Masami: Yeah.

Warren: think that’s the fun of it, right? Like I think back to that, my. That’s short in particular. I think of how we did it, we wrote it, we didn’t two months and [00:59:00] just went and did it. And along the way, you start to realize, like, I think you did too. Like you start to build, develop skills that translate you never know, right? Like, oh, who would have thought that this helps me, like here, I thought my, when I moved out here, like, I’d be a writer in the writer’s room or selling scripts and stuff like that. But then I fall into the editing side and then, you know, I have a directors. I, that’s kind of cool that people say that, but I have the ability now to go out and like, oh, if I write a script, I can crew up and flip five people, you know, buy them some nice dinners and we can shoot and have some fun doing it.

Masami: Yeah,

Warren: But I don’t think I knew that going on here. Right. I had no idea. So that’s, I think that also, like, I look back on it, like, I, in some ways I probably wouldn’t have done it. If, if, I knew how hard editing was, I wouldn’t have got into it for sure. I didn’t have a choice. I had to make a living. next thing you know, like, God saves me every time.

Like people trust me, we know you can edit it. Yeah,

Pretty much, you know,

Masami: yeah.

Editing

Warren: what to do. Like, well, I didn’t get that. You know,

Masami: Anthony makes or breaks it. That’s that’s, that’s what I, in [01:00:00] my opinion, it’s like, that’s what makes filmmaking, or

you don’t have

Warren: told.

Masami: Greg.

Warren: the page. It’s like doing three disciplines, like writing is the most boring cause you have to sit there and like drink

Masami: Okay.

Warren: like this, you know, what’s on YouTube. Right. But the crap, this is the most for me that create a part how I like to write. That’s when you have to put the originality in your head on the paper is the fun part because you never know what’s going to happen.

And then you’re working with other people and hopefully you get, get good actors and stuff like that. editing is all comes together. And I think I wouldn’t trade that in like I’d much rather do what I do now than be in a writer’s room. Like even my friend said that she was a, an actress on the west wing and it was early on in my career down here and she goes, you’re not gonna want to be in a writers room.

I’m like, why, why not? That’s what I came out to do. That’s not you, man. said, what do you mean? I came out here to do that you don’t want to listen to Aaron Sorkin. You don’t want to take his notes. look at what you’re doing, you’re doing your own thing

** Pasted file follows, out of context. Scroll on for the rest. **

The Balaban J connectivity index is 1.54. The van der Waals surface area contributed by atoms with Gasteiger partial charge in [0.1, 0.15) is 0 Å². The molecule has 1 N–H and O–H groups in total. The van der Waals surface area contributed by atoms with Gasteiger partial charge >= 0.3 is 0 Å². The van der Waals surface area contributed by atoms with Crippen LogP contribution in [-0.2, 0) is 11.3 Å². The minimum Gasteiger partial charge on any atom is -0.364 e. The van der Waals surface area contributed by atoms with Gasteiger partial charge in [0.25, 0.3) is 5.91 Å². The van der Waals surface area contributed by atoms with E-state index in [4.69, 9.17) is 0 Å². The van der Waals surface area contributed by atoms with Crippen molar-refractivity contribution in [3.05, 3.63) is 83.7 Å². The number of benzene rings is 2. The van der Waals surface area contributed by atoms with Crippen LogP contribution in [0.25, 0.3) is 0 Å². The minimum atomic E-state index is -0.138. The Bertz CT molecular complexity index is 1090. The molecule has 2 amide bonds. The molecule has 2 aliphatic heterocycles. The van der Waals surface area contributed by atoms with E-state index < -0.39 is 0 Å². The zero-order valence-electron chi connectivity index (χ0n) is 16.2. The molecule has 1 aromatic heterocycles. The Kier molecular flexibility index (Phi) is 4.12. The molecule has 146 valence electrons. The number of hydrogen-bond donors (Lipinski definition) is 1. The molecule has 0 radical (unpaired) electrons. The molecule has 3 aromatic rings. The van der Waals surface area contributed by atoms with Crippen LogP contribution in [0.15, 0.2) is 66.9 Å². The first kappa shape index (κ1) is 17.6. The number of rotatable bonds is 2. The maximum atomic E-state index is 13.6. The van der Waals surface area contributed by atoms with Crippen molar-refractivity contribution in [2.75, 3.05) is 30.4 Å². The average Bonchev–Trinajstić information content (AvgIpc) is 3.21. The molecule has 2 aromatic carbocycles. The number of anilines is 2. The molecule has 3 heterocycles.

Masami: Yeah.

Warren: and you look up,

Masami: Yeah.

Warren: it might be harder for you, but no, no, [01:01:00] no, no, no.

I want to be to read or what are you talking about? Where’s my writing suck. What are you talking about? The, of,

Masami: Yeah. You don’t have a choice that your chores.

Yeah.

Warren: Like not to talk about the script, but like the short, what, what, what I like people when they say they like it and go, I like the sound design because yeah, because I learned how to sound design.

I never would have known like that stuff mattered, you know, I got into the editing room, like, oh, something’s wrong here, but

Masami: It’s sad. Yeah. It sounds like 80% over the phone.

Warren: you do little things to hit it. So I think like, to me, you never know where life takes you in, you know, sometimes we wish you’d take it. didn’t take a road, but we did.

And sometimes it’s easy to kind of think like, oh, I’m going to regret that. But I’m wondering to kind of put that aside. Like, you know, you’re on your own rollercoaster, man. It’s going, whether you like it or not.

Masami: That’s

actually

Warren: ends at a nice big island. You know, I get

Masami: facts, man.

Warren: cool.

Masami: Well, that’s a good place to leave us offline. We’re bad or a bad house then. So yeah. What, what’s your last advice? [01:02:00] Any, give me any advice for entrepreneurs, the entertainment part off.

Warren: Asian Americans in entertainment. I would say, probably look in the mirror and find out why you want to do it. Not, that’s not a judgment that that’s use yourself in the mirror, like, cause it’s tough, man. You can, you can be pragmatic about it if that’s what you want to do, but that’ll almost break you really fast because it’s dysfunctional industry.

So I would say my advice would be like, be you, first of all, don’t let anyone tell you who you should. And shouldn’t be, I think, and it’s a, it’s a journey to find out who you, who you are. And I think that’s probably the cool thing about being in the creative arts, being an Asian in this business, you have a choice to tell the stories you want to tell, and you can like want to make the next Menari, or you can make the next mano minority trip that I did that broke all the rules.

that’s not to say I’m better than

Masami: Yeah.

Warren: it’s just finding out who you want to be. And I think that would be the advice [01:03:00] I’d have is like, going to challenge you, but that’s also, I mean, every in this was hard, right? I don’t think it’s easy being a doctor

Masami: Okay.

Warren: for a lawyer, but in particularly arts is kind of, kind of wonky

Masami: Okay.

Warren: if you don’t have the support of your family, like, I didn’t like, I, I, if I look back, I should be proud of how far I came.